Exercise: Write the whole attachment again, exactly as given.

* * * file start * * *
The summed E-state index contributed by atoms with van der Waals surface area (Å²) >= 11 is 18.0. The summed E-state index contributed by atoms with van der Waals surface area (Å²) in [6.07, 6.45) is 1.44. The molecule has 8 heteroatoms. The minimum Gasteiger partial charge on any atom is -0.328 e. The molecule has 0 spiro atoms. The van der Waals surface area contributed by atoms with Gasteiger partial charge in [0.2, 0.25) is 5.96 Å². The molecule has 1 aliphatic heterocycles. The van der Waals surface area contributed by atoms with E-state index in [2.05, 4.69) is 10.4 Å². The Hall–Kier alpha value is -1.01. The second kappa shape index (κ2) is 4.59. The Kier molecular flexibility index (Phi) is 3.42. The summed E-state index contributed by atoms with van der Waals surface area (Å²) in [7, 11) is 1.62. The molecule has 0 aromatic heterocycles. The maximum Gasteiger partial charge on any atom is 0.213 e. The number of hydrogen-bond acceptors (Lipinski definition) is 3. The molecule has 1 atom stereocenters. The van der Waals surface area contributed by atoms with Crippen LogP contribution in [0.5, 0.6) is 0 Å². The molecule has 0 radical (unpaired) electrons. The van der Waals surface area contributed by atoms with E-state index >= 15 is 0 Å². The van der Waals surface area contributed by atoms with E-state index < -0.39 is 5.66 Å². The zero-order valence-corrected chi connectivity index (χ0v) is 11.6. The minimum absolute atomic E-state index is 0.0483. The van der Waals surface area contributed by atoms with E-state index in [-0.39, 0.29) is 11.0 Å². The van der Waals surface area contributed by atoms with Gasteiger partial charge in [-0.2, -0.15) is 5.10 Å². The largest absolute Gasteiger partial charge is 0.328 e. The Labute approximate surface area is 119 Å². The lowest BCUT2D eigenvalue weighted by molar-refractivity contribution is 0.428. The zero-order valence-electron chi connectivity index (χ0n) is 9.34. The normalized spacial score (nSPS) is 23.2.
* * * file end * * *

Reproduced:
The summed E-state index contributed by atoms with van der Waals surface area (Å²) >= 11 is 18.0. The summed E-state index contributed by atoms with van der Waals surface area (Å²) in [6.07, 6.45) is 1.44. The molecule has 8 heteroatoms. The minimum Gasteiger partial charge on any atom is -0.328 e. The molecule has 0 spiro atoms. The van der Waals surface area contributed by atoms with Gasteiger partial charge in [0.2, 0.25) is 5.96 Å². The molecule has 1 aliphatic heterocycles. The van der Waals surface area contributed by atoms with E-state index in [2.05, 4.69) is 10.4 Å². The Hall–Kier alpha value is -1.01. The second kappa shape index (κ2) is 4.59. The Kier molecular flexibility index (Phi) is 3.42. The summed E-state index contributed by atoms with van der Waals surface area (Å²) in [7, 11) is 1.62. The molecule has 0 aromatic heterocycles. The maximum Gasteiger partial charge on any atom is 0.213 e. The number of hydrogen-bond acceptors (Lipinski definition) is 3. The molecule has 1 atom stereocenters. The van der Waals surface area contributed by atoms with Crippen LogP contribution in [0.5, 0.6) is 0 Å². The molecule has 0 radical (unpaired) electrons. The van der Waals surface area contributed by atoms with E-state index >= 15 is 0 Å². The van der Waals surface area contributed by atoms with E-state index < -0.39 is 5.66 Å². The zero-order valence-corrected chi connectivity index (χ0v) is 11.6. The minimum absolute atomic E-state index is 0.0483. The van der Waals surface area contributed by atoms with E-state index in [-0.39, 0.29) is 11.0 Å². The van der Waals surface area contributed by atoms with Gasteiger partial charge in [-0.2, -0.15) is 5.10 Å². The largest absolute Gasteiger partial charge is 0.328 e. The Labute approximate surface area is 119 Å². The lowest BCUT2D eigenvalue weighted by molar-refractivity contribution is 0.428. The zero-order valence-electron chi connectivity index (χ0n) is 9.34. The normalized spacial score (nSPS) is 23.2.